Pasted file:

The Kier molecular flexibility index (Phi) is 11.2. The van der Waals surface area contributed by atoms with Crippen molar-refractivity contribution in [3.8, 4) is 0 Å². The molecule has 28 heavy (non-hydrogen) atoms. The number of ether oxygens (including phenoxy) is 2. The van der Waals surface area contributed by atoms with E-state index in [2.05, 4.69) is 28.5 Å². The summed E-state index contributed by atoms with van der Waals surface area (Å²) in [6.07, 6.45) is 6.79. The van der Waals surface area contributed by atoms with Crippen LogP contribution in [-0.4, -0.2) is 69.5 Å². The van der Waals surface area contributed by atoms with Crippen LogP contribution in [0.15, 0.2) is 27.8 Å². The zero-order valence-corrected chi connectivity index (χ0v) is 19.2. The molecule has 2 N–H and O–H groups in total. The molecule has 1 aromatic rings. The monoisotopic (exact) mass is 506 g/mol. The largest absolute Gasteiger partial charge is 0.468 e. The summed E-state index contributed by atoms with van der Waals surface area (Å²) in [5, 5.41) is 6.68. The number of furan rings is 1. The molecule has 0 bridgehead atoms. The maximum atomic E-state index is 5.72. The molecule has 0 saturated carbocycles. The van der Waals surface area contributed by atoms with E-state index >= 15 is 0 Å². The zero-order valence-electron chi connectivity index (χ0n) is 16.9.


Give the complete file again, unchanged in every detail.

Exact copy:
The Kier molecular flexibility index (Phi) is 11.2. The van der Waals surface area contributed by atoms with Crippen molar-refractivity contribution in [3.8, 4) is 0 Å². The molecule has 28 heavy (non-hydrogen) atoms. The number of ether oxygens (including phenoxy) is 2. The van der Waals surface area contributed by atoms with E-state index in [2.05, 4.69) is 28.5 Å². The summed E-state index contributed by atoms with van der Waals surface area (Å²) in [6.07, 6.45) is 6.79. The van der Waals surface area contributed by atoms with Crippen LogP contribution in [-0.4, -0.2) is 69.5 Å². The van der Waals surface area contributed by atoms with Crippen LogP contribution in [0.15, 0.2) is 27.8 Å². The zero-order valence-corrected chi connectivity index (χ0v) is 19.2. The molecule has 2 N–H and O–H groups in total. The molecule has 1 aromatic rings. The monoisotopic (exact) mass is 506 g/mol. The largest absolute Gasteiger partial charge is 0.468 e. The summed E-state index contributed by atoms with van der Waals surface area (Å²) in [5, 5.41) is 6.68. The number of furan rings is 1. The molecule has 0 bridgehead atoms. The maximum atomic E-state index is 5.72. The molecule has 0 saturated carbocycles. The van der Waals surface area contributed by atoms with E-state index >= 15 is 0 Å². The zero-order valence-electron chi connectivity index (χ0n) is 16.9.